Hector Silva, IDSA

Hector Silva, IDSA

IDSA Young Educator of the Year: 2017
Communications Chair, IDSA Chicago Chapter | 2020-2021

Words such as enthusiastic, motivational, inspirational and collaborative come to mind when describing IDSA member Hector Silva’s passion for design education. And in August 2017—those and other attributes helped the chair of IDSA’s Chicago Chapter and new research assistant professor at the University of Notre Dame—earn the title of IDSA’s Young Educator of the Year.

However, it may be the word determination that best defined Silva when he first dove into the creative. The Chicago native attended Curie Metropolitan High School—a public school known for its performing arts program. His sculpture and technical theater teachers pointed him in the direction of design.

Silva then applied to the scenic design program at the University of Illinois at Urbana-Champaign (UIUC) —but wasn’t accepted. So he joined with an undeclared major, took introductory courses in scenic design and fine arts—and found out he wasn’t quite a fit for scenic design after all.

Silva had a challenging start. “I wasn’t the very best student,” he concedes. “I procrastinated a lot.” At the end of his “foundation year,” Silva scored an interview with the ID chair. He didn’t get in to the ID program. But he appealed—and the second time proved to be a charm.

When he graduated, it was 2008, and the economy had collapsed. “Only about five out of 35 kids in my class got hired,” recalls Silva. “Designers are problem solvers—now we had to apply those skills to our real lives. I focused on marketing myself.” Silva also founded H Design and freelanced for Nickelodeon, DesignLab, Foster Grant, Insight Product Development and LeapFrog. But he was tired of “being on this carousel” of freelance work. In 2010, Silva joined the IDSA Chicago Professional Chapter as student liaison, then became vice chair in 2014 and chair in 2016. He calls the chapter “the most important part of his bio.”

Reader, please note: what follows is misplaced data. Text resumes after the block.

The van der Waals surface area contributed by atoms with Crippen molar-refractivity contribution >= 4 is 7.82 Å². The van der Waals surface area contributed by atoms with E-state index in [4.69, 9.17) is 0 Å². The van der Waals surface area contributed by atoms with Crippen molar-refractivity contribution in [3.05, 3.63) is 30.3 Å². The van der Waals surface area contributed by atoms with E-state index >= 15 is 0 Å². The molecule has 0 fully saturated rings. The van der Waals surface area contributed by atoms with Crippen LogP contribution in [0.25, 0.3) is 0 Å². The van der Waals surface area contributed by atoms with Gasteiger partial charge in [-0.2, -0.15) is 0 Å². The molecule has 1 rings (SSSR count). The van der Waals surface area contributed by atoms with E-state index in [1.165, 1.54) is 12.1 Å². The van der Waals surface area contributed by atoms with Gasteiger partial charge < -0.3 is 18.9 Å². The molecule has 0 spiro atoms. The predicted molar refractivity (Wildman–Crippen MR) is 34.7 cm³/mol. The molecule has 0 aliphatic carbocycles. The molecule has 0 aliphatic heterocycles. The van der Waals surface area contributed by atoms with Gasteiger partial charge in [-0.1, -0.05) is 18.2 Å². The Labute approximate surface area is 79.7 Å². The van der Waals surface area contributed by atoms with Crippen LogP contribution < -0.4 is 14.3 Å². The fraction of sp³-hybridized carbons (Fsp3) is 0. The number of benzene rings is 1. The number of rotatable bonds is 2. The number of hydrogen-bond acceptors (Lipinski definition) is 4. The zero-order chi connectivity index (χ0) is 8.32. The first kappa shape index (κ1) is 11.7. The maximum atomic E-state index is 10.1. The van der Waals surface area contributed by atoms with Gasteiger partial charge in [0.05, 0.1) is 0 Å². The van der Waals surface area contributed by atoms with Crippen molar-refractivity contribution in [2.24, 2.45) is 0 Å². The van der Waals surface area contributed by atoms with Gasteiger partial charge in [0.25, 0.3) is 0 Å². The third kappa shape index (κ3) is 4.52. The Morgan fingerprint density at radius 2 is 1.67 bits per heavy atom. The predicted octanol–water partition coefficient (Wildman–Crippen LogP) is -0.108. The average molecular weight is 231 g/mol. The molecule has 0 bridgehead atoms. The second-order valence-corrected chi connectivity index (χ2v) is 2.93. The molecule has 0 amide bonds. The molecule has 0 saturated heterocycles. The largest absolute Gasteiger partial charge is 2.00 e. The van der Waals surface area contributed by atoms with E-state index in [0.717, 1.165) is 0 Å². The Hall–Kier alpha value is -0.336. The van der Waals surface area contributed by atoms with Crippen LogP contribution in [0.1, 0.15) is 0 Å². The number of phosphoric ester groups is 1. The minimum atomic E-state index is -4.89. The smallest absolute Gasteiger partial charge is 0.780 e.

Silva applied to grad school at the University of Illinois at Chicago (UIC), as the School of Design was separating from the College of Fine Arts. “My class was small and we were the guinea pigs,” recalls Silva. “I was excited about that!” In 2015, Silva focused his graduate thesis on medical design, specifically in diabetes care. He graduated in May and became an adjunct instructor in sketching at UIC in August. In 2016, his diabetes wearable concept won the Core 77 Student Notable Consumer Product Award.

Silva then became an adjunct assistant professor at UIC—teaching introductory courses in design and design sketching. He held weekly Sketchwars to showcase the handiwork of professional designers and founded Advanced Design Sketching, a collaboration among UIC facility, UIC IDSA Student Chapter and IDSA Chicago Chapter. All-day sketching workshops once a week for 12 weeks in the summer attracted top sketchers including Jeff Smith, IDSA. And with the help of Autodesk, Silva set up a one-of-a-kind library with more than 60 sketching videos featuring interviews from designers around the world—andin October 2017, organized a conference built around design sketching: SQ1CON. Silva himself was named among "10 Analogue Sketch Pros You Need to Know" by Coroflot.

In 2017—a new journey began—as Silva was asked to “bring his energy” to Notre Dame by IDSA Board of Directors Education Director and Notre Dame ID Professor Scott Shim. It is yet another challenge that Silva is more than eager to take on, to inspire the next generation of designers. “I am shocked and humbled by the opportunity,” he says.

Silva does see the need for more diversity among designers. “One of the biggest reasons why I look up to (IDSA member and former UIC visiting professor) Alex Lobos—he was the first non-white designer, educator I came across; and subconsciously that was important to me. It definitely made me think more about a design career.”

Silva also acknowledges a gender gap. “I know industrial design is a very male dominated field right now. I started Advanced Sketching with a clean slate—let’s get more female student designers to come forward and lead. Most of the students involved are dedicated women. But we have a long way to go. You never really finish something; it just evolves to make it a better situation for everyone.”